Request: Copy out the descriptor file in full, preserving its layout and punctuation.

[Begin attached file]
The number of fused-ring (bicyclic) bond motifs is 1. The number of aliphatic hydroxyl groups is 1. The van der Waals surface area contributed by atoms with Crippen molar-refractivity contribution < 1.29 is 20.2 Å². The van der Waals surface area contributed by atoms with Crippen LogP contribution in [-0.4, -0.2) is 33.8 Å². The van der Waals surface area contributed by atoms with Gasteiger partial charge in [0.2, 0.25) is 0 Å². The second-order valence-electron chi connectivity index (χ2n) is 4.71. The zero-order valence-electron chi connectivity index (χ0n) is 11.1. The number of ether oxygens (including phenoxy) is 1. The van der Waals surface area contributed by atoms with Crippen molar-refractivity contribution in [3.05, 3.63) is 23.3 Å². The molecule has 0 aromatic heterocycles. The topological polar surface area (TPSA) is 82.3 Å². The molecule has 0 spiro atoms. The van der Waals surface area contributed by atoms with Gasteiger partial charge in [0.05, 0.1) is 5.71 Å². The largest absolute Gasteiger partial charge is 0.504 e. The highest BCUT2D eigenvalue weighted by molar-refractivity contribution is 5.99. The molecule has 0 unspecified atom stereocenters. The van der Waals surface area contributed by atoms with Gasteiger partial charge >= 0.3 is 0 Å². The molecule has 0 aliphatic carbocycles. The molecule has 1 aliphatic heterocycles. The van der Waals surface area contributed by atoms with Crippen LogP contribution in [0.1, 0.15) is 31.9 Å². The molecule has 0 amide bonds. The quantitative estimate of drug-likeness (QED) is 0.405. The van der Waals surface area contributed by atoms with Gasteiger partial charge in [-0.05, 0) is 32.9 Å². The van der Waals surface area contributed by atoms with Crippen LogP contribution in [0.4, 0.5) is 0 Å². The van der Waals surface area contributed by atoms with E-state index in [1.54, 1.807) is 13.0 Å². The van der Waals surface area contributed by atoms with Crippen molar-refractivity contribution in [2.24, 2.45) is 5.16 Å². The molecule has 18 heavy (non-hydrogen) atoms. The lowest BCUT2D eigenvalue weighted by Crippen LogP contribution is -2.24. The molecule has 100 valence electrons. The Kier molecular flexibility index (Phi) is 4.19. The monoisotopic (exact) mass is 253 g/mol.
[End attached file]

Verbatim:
The number of fused-ring (bicyclic) bond motifs is 1. The number of aliphatic hydroxyl groups is 1. The van der Waals surface area contributed by atoms with Crippen molar-refractivity contribution < 1.29 is 20.2 Å². The van der Waals surface area contributed by atoms with Crippen LogP contribution in [-0.4, -0.2) is 33.8 Å². The van der Waals surface area contributed by atoms with Gasteiger partial charge in [0.2, 0.25) is 0 Å². The second-order valence-electron chi connectivity index (χ2n) is 4.71. The zero-order valence-electron chi connectivity index (χ0n) is 11.1. The number of ether oxygens (including phenoxy) is 1. The van der Waals surface area contributed by atoms with Crippen molar-refractivity contribution in [3.05, 3.63) is 23.3 Å². The molecule has 0 aromatic heterocycles. The topological polar surface area (TPSA) is 82.3 Å². The molecule has 0 spiro atoms. The van der Waals surface area contributed by atoms with Gasteiger partial charge in [0.05, 0.1) is 5.71 Å². The largest absolute Gasteiger partial charge is 0.504 e. The highest BCUT2D eigenvalue weighted by molar-refractivity contribution is 5.99. The molecule has 0 unspecified atom stereocenters. The van der Waals surface area contributed by atoms with Gasteiger partial charge >= 0.3 is 0 Å². The molecule has 0 aliphatic carbocycles. The molecule has 1 aliphatic heterocycles. The van der Waals surface area contributed by atoms with Crippen LogP contribution in [0.1, 0.15) is 31.9 Å². The molecule has 0 amide bonds. The quantitative estimate of drug-likeness (QED) is 0.405. The van der Waals surface area contributed by atoms with Gasteiger partial charge in [-0.05, 0) is 32.9 Å². The van der Waals surface area contributed by atoms with Crippen LogP contribution in [0.4, 0.5) is 0 Å². The van der Waals surface area contributed by atoms with E-state index in [1.54, 1.807) is 13.0 Å². The van der Waals surface area contributed by atoms with Crippen molar-refractivity contribution in [2.24, 2.45) is 5.16 Å². The molecule has 18 heavy (non-hydrogen) atoms. The lowest BCUT2D eigenvalue weighted by Crippen LogP contribution is -2.24. The molecule has 100 valence electrons. The Kier molecular flexibility index (Phi) is 4.19. The monoisotopic (exact) mass is 253 g/mol.